Home builders are not pleased with the decision Wednesday by the S.C. Building Codes Council to adopt modifications to the proposed building code that would require installation of sprinkler systems in all new residential construction.

"Our position is that sprinkler systems should not be mandatory," said Phillip Ford, executive vice president of the Charleston Trident Home Builders Association.

"If the citizens would like sprinklers in their homes, that should be an option, not a mandatory requirement."

The installation of a sprinkler system will add from $6,000 to $8,000 to the cost of a new home, he said. "It's going to knock a lot of people out of the market."

Fire safety considerations in new residential construction under present building codes already are saving lives, Ford said.

"If you look at what is mandated now to protect folks, we have interconnected, hard-wired smoke detectors and firewalls between the garage and the house," he said.

"The houses, the way they are constructed now, they're built so people can get out."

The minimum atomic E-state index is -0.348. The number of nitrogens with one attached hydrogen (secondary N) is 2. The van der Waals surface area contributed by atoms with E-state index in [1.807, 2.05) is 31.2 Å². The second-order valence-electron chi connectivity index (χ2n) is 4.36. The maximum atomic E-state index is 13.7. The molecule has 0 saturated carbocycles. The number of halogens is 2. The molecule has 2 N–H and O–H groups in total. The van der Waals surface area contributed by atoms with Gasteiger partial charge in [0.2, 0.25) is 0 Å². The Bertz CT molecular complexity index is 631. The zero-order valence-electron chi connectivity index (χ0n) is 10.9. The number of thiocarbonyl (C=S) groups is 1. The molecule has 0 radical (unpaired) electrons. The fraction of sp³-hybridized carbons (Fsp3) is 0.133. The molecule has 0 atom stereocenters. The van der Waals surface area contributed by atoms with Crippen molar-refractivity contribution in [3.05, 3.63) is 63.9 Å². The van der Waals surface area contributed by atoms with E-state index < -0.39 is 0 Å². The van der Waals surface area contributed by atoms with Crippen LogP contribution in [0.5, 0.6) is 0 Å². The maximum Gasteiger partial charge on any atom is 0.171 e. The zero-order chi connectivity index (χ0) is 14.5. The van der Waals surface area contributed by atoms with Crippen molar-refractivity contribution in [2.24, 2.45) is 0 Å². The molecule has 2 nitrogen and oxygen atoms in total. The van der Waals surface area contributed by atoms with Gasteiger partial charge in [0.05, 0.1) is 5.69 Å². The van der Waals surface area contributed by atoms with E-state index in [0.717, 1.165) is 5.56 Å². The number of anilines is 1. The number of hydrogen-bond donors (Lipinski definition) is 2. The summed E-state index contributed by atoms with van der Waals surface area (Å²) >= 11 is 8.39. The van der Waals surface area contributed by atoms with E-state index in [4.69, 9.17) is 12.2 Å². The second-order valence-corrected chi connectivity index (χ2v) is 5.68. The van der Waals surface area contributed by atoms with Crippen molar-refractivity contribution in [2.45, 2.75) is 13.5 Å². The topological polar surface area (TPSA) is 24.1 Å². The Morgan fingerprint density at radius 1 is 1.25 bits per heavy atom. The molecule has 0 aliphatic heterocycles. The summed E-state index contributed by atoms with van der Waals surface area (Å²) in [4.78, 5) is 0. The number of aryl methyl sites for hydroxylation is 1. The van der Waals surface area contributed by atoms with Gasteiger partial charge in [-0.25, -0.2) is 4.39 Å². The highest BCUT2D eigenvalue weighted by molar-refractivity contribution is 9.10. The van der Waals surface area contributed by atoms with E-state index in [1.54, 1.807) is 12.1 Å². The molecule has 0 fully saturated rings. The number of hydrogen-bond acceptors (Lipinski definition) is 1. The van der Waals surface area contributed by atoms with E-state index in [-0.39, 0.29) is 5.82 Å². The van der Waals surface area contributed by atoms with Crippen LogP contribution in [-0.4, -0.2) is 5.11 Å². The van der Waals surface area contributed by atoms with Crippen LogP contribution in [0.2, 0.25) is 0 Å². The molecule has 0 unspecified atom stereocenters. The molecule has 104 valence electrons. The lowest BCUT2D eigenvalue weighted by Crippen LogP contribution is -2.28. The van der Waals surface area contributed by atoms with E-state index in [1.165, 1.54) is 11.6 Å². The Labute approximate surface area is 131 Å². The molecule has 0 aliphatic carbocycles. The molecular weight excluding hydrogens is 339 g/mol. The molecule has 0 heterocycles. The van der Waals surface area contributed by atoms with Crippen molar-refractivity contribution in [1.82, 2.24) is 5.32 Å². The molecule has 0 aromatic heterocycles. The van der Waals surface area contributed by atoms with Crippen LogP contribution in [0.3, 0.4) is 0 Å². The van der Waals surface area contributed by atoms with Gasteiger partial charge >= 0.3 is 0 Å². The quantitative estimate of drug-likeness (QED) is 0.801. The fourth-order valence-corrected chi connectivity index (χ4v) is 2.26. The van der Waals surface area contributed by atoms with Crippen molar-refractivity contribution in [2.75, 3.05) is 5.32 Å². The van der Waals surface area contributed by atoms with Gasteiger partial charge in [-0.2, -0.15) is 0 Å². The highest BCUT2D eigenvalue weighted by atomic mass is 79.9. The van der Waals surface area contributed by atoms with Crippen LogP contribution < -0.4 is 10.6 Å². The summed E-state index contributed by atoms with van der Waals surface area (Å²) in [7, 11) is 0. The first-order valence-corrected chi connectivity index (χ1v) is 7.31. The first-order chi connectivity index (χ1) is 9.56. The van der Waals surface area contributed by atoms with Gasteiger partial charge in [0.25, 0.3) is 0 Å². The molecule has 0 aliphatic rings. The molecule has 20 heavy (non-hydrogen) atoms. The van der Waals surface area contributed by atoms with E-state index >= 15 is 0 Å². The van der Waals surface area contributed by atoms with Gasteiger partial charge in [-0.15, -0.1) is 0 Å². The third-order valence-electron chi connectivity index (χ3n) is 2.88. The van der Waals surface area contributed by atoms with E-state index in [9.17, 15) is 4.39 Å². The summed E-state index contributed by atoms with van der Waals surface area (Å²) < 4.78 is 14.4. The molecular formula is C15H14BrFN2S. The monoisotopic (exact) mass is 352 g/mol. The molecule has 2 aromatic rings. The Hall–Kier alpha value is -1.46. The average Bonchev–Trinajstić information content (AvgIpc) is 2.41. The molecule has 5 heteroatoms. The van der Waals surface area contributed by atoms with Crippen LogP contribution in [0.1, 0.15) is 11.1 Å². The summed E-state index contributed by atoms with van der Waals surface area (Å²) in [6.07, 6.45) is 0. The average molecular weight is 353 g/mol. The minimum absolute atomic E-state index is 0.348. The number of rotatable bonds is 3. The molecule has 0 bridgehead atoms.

Proponents of mandatory residential sprinklers have said fire insurance premiums will decrease, but Ford said there is no guarantee of a discount on premiums.

"What we've seen is that it varies from company to company," he said.

Currently, smoke detectors that are required in new homes save about 95 percent of lives, he said.

Pending legislation in the S.C. Senate, Senate Bill 1057 would undo the action taken Wednesday by the Building Code Council, Ford said.

Residents who think sprinkler systems in new homes should be optional, rather than being mandated by the government, should contact their state senator and urge passage of the bill, he said.

Reach David W. MacDougall at macdougd@postandcourier.com or 937-5655.